Wednesday, July 24, 2013

"On Paris" by Ernest Hemingway

An iconic writer writing about an iconic city at an iconic time of history.  But nevertheless this is not an essential book by Ernest Hemingway, but an interesting one because he captures the world of Paris in a series of snapshots.  For some, the political history will be obscure, but one does feel the excitement of living in a foreign land at that time.

The mixture of French politics, cultural news, and daily life is a nice mixture for this book.   All the pieces are actual articles that he wrote for a Canadian paper - and some are very short, and then there are others that are two or three pages long.  For me the main strength of the book is when he covers the daily life of a Parisian.  For whatever reasons I was charmed about the lack of good manners of Parisians on public transportations, such as the bus.  Also he politely rages against the American visitor or tourist in Paris.  It sort of reminds me of the boring issue of 'hipsters' in a community.  Everything stays the same except for architecture, decay, and wars.

Monday, July 22, 2013

"Nilsson: The Life of a Siinger-Songwriter" by Alyn Shipton

Harry Nilsson is a fascinating music artist. For me, he was someone that was around, but never the focus on any scene. On one hand he had direct contact with The Beatles (who admired Harry's work greatly as well as a friend) and on the other he was very much in tuned with the pop music market. In one way he can be seen as the bridge between music underground and music 'overground. He was very much the professional music songwriter and yet on his solo recordings took great chances. And I think now because he did took those chances, he is much and greatly admired.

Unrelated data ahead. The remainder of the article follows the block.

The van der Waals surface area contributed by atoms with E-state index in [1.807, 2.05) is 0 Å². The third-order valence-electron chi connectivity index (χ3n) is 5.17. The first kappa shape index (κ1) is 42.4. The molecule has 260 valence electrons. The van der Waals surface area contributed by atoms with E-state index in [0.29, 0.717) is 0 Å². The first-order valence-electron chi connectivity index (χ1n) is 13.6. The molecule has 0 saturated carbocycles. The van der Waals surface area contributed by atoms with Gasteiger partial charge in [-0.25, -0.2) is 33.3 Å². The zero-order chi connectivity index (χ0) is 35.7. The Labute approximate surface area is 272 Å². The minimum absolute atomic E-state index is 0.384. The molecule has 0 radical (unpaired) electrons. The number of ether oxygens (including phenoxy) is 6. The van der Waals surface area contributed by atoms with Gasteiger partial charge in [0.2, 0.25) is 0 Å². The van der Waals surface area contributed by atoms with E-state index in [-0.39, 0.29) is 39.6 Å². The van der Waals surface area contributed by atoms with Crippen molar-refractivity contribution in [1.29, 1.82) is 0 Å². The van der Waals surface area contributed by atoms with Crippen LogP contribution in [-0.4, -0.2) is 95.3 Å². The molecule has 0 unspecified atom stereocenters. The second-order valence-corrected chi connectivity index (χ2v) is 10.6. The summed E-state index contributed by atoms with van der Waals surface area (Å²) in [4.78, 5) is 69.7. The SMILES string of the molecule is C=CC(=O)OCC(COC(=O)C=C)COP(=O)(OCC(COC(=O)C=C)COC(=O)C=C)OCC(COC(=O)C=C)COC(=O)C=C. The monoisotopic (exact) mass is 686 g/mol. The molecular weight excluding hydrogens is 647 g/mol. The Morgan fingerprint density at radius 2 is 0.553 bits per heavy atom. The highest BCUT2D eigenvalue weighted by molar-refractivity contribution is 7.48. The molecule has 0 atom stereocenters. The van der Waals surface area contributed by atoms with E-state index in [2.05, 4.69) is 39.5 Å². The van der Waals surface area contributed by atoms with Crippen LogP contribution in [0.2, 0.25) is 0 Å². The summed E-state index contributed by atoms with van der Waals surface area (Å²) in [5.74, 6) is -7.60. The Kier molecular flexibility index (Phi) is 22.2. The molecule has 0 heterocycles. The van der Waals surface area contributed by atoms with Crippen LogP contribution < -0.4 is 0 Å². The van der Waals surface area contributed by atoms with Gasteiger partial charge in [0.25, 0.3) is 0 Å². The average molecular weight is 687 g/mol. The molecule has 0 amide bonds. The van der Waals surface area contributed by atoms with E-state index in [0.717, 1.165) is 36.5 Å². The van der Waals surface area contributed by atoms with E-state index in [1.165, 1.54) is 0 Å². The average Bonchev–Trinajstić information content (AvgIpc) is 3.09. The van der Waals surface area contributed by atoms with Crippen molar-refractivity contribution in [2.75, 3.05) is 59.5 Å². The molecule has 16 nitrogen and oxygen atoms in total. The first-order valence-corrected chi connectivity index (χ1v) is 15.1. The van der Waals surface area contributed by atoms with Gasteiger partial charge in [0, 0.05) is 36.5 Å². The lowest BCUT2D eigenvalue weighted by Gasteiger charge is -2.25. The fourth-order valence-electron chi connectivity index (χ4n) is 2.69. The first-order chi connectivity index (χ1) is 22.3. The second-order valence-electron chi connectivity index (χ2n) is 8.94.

Born in Bushwick Brooklyn (one would think there should be a stature of him at the Bushwick station) from a troubled family came a songwriter who wrote incredibly moving songs about the bonding of friendship and parent & child. "Me And My Arrow" is without a doubt one of the great songs about a human and his dog. And as they about the milkman whistling a tune, I do the same for this song whenever I take a walk around the neighborhood. That song works on so many levels. Alyn Shipton's biography captures the essense of this talented man, who it seems was loved by his friends and family, but had .... a hard life of sorts. With respect to drinking, that seems to me close to the glory years of Errol Flynn and WC Fields.  Him, Ringo, Keith Moon, and others... being in the same room with them doesn't sound like it was good for one's health, but nevertheless a lot of fun. The fact that one meets Harry for lunch usually means they get back home about two days later, is all part of his incredible personality and sense of fun and wonder. 

It is unusual for Oxford to do a biography on a contemporary music figure, but this is a superb book. A must for all Nilsson fans of course, but also for the causal curious music geek who wants to know what it was like to be in the center of the pop world during the late 1960's and '70's. The later years are kind of sad, but without a doubt he was a remarkable figure in American music as well as iconic in his stance as the ultimate party boy. But in the end one is left with the albums, and that is a great journey to go on. Make sure you have this book as you take that trip...

Friday, July 19, 2013

Tosh Berman in the Current Issue of L.A. Record (Regarding "Sparks-Tastic" and other subject Matters)

Once there is an illustration of one's self, I feel I made the big time. Illustration by Amy Hagemeier for L.A. Record, which by the way has a fantastic interview with yours truly regarding "Sparks-Tastic" and other subject matters.